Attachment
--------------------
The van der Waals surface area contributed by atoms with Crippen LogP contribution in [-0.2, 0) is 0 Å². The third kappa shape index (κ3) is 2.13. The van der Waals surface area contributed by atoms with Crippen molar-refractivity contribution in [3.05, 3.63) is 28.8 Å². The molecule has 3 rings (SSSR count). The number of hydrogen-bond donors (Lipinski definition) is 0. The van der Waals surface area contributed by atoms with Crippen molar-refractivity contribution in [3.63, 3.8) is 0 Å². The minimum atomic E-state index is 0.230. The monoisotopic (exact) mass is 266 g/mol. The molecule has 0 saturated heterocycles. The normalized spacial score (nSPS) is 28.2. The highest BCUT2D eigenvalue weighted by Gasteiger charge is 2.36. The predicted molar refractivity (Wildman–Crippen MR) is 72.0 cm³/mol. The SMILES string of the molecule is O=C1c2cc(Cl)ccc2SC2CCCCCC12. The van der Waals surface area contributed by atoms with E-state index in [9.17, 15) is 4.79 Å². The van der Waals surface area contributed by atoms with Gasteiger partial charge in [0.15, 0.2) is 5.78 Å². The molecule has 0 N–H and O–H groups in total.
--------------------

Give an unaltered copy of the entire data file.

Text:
The van der Waals surface area contributed by atoms with Crippen LogP contribution in [-0.2, 0) is 0 Å². The third kappa shape index (κ3) is 2.13. The van der Waals surface area contributed by atoms with Crippen molar-refractivity contribution in [3.05, 3.63) is 28.8 Å². The molecule has 3 rings (SSSR count). The number of hydrogen-bond donors (Lipinski definition) is 0. The van der Waals surface area contributed by atoms with Crippen molar-refractivity contribution in [3.63, 3.8) is 0 Å². The minimum atomic E-state index is 0.230. The monoisotopic (exact) mass is 266 g/mol. The molecule has 0 saturated heterocycles. The normalized spacial score (nSPS) is 28.2. The highest BCUT2D eigenvalue weighted by Gasteiger charge is 2.36. The predicted molar refractivity (Wildman–Crippen MR) is 72.0 cm³/mol. The SMILES string of the molecule is O=C1c2cc(Cl)ccc2SC2CCCCCC12. The van der Waals surface area contributed by atoms with E-state index in [9.17, 15) is 4.79 Å². The van der Waals surface area contributed by atoms with Gasteiger partial charge in [0.15, 0.2) is 5.78 Å². The molecule has 0 N–H and O–H groups in total.